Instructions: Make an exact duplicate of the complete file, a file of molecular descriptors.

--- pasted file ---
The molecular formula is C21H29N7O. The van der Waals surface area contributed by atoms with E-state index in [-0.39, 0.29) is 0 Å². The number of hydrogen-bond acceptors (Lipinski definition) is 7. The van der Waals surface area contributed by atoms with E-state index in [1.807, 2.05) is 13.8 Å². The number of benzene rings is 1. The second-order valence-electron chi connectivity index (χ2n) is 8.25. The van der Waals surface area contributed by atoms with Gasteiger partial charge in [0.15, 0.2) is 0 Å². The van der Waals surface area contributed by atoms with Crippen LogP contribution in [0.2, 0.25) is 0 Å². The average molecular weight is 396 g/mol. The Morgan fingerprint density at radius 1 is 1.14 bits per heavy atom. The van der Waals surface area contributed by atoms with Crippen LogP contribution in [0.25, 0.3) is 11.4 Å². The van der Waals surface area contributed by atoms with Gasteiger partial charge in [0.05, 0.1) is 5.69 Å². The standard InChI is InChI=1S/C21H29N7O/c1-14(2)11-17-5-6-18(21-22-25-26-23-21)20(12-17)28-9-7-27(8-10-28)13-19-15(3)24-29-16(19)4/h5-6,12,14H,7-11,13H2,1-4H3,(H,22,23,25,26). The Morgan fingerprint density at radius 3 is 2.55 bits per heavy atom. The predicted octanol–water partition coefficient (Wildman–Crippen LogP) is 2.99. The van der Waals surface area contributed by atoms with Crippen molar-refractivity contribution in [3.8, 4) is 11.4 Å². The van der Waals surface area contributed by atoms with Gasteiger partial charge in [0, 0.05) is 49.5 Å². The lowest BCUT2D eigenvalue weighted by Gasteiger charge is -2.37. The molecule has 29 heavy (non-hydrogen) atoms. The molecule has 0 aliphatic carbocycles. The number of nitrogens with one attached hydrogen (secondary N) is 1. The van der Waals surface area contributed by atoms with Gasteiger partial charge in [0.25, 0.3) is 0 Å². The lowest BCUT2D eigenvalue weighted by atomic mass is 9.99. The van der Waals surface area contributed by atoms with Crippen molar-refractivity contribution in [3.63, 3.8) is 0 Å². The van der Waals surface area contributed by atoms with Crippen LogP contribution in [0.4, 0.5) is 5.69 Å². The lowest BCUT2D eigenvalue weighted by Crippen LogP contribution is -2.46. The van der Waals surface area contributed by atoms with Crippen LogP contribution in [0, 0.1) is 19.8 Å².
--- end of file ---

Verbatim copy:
The molecular formula is C21H29N7O. The van der Waals surface area contributed by atoms with E-state index in [-0.39, 0.29) is 0 Å². The number of hydrogen-bond acceptors (Lipinski definition) is 7. The van der Waals surface area contributed by atoms with E-state index in [1.807, 2.05) is 13.8 Å². The number of benzene rings is 1. The second-order valence-electron chi connectivity index (χ2n) is 8.25. The van der Waals surface area contributed by atoms with Gasteiger partial charge in [0.15, 0.2) is 0 Å². The van der Waals surface area contributed by atoms with Crippen LogP contribution in [0.2, 0.25) is 0 Å². The average molecular weight is 396 g/mol. The Morgan fingerprint density at radius 1 is 1.14 bits per heavy atom. The van der Waals surface area contributed by atoms with Crippen LogP contribution in [0.25, 0.3) is 11.4 Å². The van der Waals surface area contributed by atoms with Gasteiger partial charge in [0.05, 0.1) is 5.69 Å². The standard InChI is InChI=1S/C21H29N7O/c1-14(2)11-17-5-6-18(21-22-25-26-23-21)20(12-17)28-9-7-27(8-10-28)13-19-15(3)24-29-16(19)4/h5-6,12,14H,7-11,13H2,1-4H3,(H,22,23,25,26). The Morgan fingerprint density at radius 3 is 2.55 bits per heavy atom. The predicted octanol–water partition coefficient (Wildman–Crippen LogP) is 2.99. The van der Waals surface area contributed by atoms with Crippen molar-refractivity contribution in [3.8, 4) is 11.4 Å². The van der Waals surface area contributed by atoms with Gasteiger partial charge in [0, 0.05) is 49.5 Å². The lowest BCUT2D eigenvalue weighted by Gasteiger charge is -2.37. The molecule has 29 heavy (non-hydrogen) atoms. The molecule has 0 aliphatic carbocycles. The number of nitrogens with one attached hydrogen (secondary N) is 1. The van der Waals surface area contributed by atoms with Gasteiger partial charge in [0.25, 0.3) is 0 Å². The lowest BCUT2D eigenvalue weighted by atomic mass is 9.99. The van der Waals surface area contributed by atoms with Crippen molar-refractivity contribution in [3.63, 3.8) is 0 Å². The van der Waals surface area contributed by atoms with Crippen LogP contribution in [0.4, 0.5) is 5.69 Å². The lowest BCUT2D eigenvalue weighted by Crippen LogP contribution is -2.46. The van der Waals surface area contributed by atoms with Crippen LogP contribution in [0, 0.1) is 19.8 Å².